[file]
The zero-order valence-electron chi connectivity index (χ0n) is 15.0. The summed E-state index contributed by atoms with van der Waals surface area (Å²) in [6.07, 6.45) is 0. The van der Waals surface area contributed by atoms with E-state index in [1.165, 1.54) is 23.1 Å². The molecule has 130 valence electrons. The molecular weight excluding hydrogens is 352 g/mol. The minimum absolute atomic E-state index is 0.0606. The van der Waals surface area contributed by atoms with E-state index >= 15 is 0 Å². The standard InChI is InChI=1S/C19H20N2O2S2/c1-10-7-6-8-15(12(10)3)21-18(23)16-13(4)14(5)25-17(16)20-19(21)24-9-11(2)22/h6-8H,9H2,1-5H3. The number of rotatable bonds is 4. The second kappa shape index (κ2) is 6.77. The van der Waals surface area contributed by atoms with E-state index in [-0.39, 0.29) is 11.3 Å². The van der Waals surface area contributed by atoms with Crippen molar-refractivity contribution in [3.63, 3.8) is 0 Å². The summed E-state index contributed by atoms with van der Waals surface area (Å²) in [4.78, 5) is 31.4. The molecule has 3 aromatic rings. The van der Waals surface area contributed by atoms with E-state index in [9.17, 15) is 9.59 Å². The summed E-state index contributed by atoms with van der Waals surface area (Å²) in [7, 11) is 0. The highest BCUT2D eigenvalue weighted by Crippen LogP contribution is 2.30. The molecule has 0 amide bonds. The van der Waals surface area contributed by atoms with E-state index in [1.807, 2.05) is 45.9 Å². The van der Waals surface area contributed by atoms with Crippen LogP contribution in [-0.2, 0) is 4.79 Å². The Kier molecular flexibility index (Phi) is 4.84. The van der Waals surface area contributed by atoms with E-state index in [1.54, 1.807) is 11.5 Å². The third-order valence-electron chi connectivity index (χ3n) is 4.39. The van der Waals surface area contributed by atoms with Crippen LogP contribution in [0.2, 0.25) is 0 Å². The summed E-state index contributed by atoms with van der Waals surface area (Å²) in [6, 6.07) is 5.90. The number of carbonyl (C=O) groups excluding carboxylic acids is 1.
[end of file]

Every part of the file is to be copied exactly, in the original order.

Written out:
The zero-order valence-electron chi connectivity index (χ0n) is 15.0. The summed E-state index contributed by atoms with van der Waals surface area (Å²) in [6.07, 6.45) is 0. The van der Waals surface area contributed by atoms with E-state index in [1.165, 1.54) is 23.1 Å². The molecule has 130 valence electrons. The molecular weight excluding hydrogens is 352 g/mol. The minimum absolute atomic E-state index is 0.0606. The van der Waals surface area contributed by atoms with E-state index >= 15 is 0 Å². The standard InChI is InChI=1S/C19H20N2O2S2/c1-10-7-6-8-15(12(10)3)21-18(23)16-13(4)14(5)25-17(16)20-19(21)24-9-11(2)22/h6-8H,9H2,1-5H3. The number of rotatable bonds is 4. The second kappa shape index (κ2) is 6.77. The van der Waals surface area contributed by atoms with E-state index in [-0.39, 0.29) is 11.3 Å². The van der Waals surface area contributed by atoms with Crippen molar-refractivity contribution in [3.63, 3.8) is 0 Å². The summed E-state index contributed by atoms with van der Waals surface area (Å²) in [4.78, 5) is 31.4. The molecule has 3 aromatic rings. The van der Waals surface area contributed by atoms with E-state index in [9.17, 15) is 9.59 Å². The summed E-state index contributed by atoms with van der Waals surface area (Å²) in [7, 11) is 0. The highest BCUT2D eigenvalue weighted by Crippen LogP contribution is 2.30. The molecule has 0 amide bonds. The van der Waals surface area contributed by atoms with E-state index in [1.807, 2.05) is 45.9 Å². The van der Waals surface area contributed by atoms with Crippen LogP contribution in [-0.2, 0) is 4.79 Å². The Kier molecular flexibility index (Phi) is 4.84. The van der Waals surface area contributed by atoms with E-state index in [1.54, 1.807) is 11.5 Å². The third-order valence-electron chi connectivity index (χ3n) is 4.39. The van der Waals surface area contributed by atoms with Crippen LogP contribution in [0.2, 0.25) is 0 Å². The summed E-state index contributed by atoms with van der Waals surface area (Å²) in [6, 6.07) is 5.90. The number of carbonyl (C=O) groups excluding carboxylic acids is 1.